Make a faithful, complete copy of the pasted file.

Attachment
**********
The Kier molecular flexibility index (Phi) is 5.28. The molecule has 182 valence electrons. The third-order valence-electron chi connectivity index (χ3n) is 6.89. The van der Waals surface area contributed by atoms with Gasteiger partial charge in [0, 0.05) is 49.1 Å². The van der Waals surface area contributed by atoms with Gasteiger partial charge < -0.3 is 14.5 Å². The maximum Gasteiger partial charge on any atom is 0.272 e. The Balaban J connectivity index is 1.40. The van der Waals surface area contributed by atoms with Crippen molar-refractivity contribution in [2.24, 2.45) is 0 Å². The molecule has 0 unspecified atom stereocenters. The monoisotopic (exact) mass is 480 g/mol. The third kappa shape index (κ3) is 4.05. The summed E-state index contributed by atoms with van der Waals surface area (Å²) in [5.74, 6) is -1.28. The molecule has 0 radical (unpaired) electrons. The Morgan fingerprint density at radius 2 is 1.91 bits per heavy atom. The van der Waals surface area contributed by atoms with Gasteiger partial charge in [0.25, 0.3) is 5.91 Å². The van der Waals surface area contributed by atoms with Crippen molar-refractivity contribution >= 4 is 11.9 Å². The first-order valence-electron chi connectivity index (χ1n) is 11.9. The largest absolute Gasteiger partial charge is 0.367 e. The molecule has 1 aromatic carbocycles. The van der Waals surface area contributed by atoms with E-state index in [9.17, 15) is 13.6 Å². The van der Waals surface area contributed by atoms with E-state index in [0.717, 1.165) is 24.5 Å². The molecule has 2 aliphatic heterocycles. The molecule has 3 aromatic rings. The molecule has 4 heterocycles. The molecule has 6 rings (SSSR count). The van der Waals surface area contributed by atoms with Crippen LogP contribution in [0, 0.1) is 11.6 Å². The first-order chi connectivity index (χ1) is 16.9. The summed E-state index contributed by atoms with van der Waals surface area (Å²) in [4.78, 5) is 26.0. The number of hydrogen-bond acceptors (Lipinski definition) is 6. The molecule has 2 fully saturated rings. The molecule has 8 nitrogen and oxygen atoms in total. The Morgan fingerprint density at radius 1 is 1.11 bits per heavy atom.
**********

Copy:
The Kier molecular flexibility index (Phi) is 5.28. The molecule has 182 valence electrons. The third-order valence-electron chi connectivity index (χ3n) is 6.89. The van der Waals surface area contributed by atoms with Gasteiger partial charge in [0, 0.05) is 49.1 Å². The van der Waals surface area contributed by atoms with Gasteiger partial charge < -0.3 is 14.5 Å². The maximum Gasteiger partial charge on any atom is 0.272 e. The Balaban J connectivity index is 1.40. The van der Waals surface area contributed by atoms with Crippen molar-refractivity contribution in [2.24, 2.45) is 0 Å². The molecule has 0 unspecified atom stereocenters. The monoisotopic (exact) mass is 480 g/mol. The third kappa shape index (κ3) is 4.05. The summed E-state index contributed by atoms with van der Waals surface area (Å²) in [5.74, 6) is -1.28. The molecule has 0 radical (unpaired) electrons. The Morgan fingerprint density at radius 2 is 1.91 bits per heavy atom. The van der Waals surface area contributed by atoms with Gasteiger partial charge in [0.25, 0.3) is 5.91 Å². The van der Waals surface area contributed by atoms with Crippen molar-refractivity contribution >= 4 is 11.9 Å². The first-order valence-electron chi connectivity index (χ1n) is 11.9. The largest absolute Gasteiger partial charge is 0.367 e. The molecule has 1 aromatic carbocycles. The van der Waals surface area contributed by atoms with E-state index in [9.17, 15) is 13.6 Å². The van der Waals surface area contributed by atoms with E-state index in [0.717, 1.165) is 24.5 Å². The molecule has 2 aliphatic heterocycles. The molecule has 3 aromatic rings. The molecule has 4 heterocycles. The molecule has 6 rings (SSSR count). The van der Waals surface area contributed by atoms with Crippen LogP contribution in [0, 0.1) is 11.6 Å². The first-order chi connectivity index (χ1) is 16.9. The summed E-state index contributed by atoms with van der Waals surface area (Å²) in [4.78, 5) is 26.0. The number of hydrogen-bond acceptors (Lipinski definition) is 6. The molecule has 2 fully saturated rings. The molecule has 8 nitrogen and oxygen atoms in total. The Morgan fingerprint density at radius 1 is 1.11 bits per heavy atom.